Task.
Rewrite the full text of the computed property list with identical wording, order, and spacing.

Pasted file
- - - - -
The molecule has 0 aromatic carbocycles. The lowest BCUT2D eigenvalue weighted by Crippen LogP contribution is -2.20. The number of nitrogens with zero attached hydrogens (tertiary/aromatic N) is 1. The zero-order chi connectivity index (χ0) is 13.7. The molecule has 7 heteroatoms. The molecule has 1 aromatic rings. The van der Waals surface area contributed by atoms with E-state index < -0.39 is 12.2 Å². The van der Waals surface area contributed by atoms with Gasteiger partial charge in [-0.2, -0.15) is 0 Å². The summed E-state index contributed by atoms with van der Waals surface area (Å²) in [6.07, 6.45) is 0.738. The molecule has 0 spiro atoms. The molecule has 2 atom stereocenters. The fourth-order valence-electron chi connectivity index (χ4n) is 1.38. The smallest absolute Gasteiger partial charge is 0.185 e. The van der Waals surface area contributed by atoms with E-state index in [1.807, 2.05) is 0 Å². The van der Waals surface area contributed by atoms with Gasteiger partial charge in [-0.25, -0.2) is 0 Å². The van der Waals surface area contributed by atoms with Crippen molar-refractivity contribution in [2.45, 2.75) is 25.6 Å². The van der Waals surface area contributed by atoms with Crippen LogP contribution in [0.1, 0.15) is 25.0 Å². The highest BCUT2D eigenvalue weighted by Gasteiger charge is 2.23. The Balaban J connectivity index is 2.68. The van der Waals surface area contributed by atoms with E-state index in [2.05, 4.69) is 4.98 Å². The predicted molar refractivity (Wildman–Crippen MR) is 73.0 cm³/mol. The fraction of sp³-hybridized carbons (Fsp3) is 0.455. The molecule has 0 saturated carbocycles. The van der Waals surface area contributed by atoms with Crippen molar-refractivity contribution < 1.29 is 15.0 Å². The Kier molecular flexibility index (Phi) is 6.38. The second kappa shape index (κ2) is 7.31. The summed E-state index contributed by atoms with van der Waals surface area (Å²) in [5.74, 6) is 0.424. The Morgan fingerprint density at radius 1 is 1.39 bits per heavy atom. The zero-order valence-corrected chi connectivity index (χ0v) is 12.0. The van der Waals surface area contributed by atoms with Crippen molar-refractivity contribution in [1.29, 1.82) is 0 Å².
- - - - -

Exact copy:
The molecule has 0 aromatic carbocycles. The lowest BCUT2D eigenvalue weighted by Crippen LogP contribution is -2.20. The number of nitrogens with zero attached hydrogens (tertiary/aromatic N) is 1. The zero-order chi connectivity index (χ0) is 13.7. The molecule has 7 heteroatoms. The molecule has 1 aromatic rings. The van der Waals surface area contributed by atoms with E-state index < -0.39 is 12.2 Å². The van der Waals surface area contributed by atoms with Gasteiger partial charge in [-0.2, -0.15) is 0 Å². The summed E-state index contributed by atoms with van der Waals surface area (Å²) in [6.07, 6.45) is 0.738. The molecule has 0 spiro atoms. The molecule has 2 atom stereocenters. The fourth-order valence-electron chi connectivity index (χ4n) is 1.38. The smallest absolute Gasteiger partial charge is 0.185 e. The van der Waals surface area contributed by atoms with E-state index in [1.807, 2.05) is 0 Å². The van der Waals surface area contributed by atoms with Gasteiger partial charge in [-0.25, -0.2) is 0 Å². The van der Waals surface area contributed by atoms with Crippen molar-refractivity contribution in [2.45, 2.75) is 25.6 Å². The van der Waals surface area contributed by atoms with Crippen LogP contribution in [0.1, 0.15) is 25.0 Å². The highest BCUT2D eigenvalue weighted by Gasteiger charge is 2.23. The Balaban J connectivity index is 2.68. The van der Waals surface area contributed by atoms with E-state index in [2.05, 4.69) is 4.98 Å². The predicted molar refractivity (Wildman–Crippen MR) is 73.0 cm³/mol. The fraction of sp³-hybridized carbons (Fsp3) is 0.455. The molecule has 0 saturated carbocycles. The van der Waals surface area contributed by atoms with Crippen molar-refractivity contribution < 1.29 is 15.0 Å². The Kier molecular flexibility index (Phi) is 6.38. The second kappa shape index (κ2) is 7.31. The summed E-state index contributed by atoms with van der Waals surface area (Å²) in [5.74, 6) is 0.424. The Morgan fingerprint density at radius 1 is 1.39 bits per heavy atom. The zero-order valence-corrected chi connectivity index (χ0v) is 12.0. The van der Waals surface area contributed by atoms with Crippen molar-refractivity contribution in [1.29, 1.82) is 0 Å².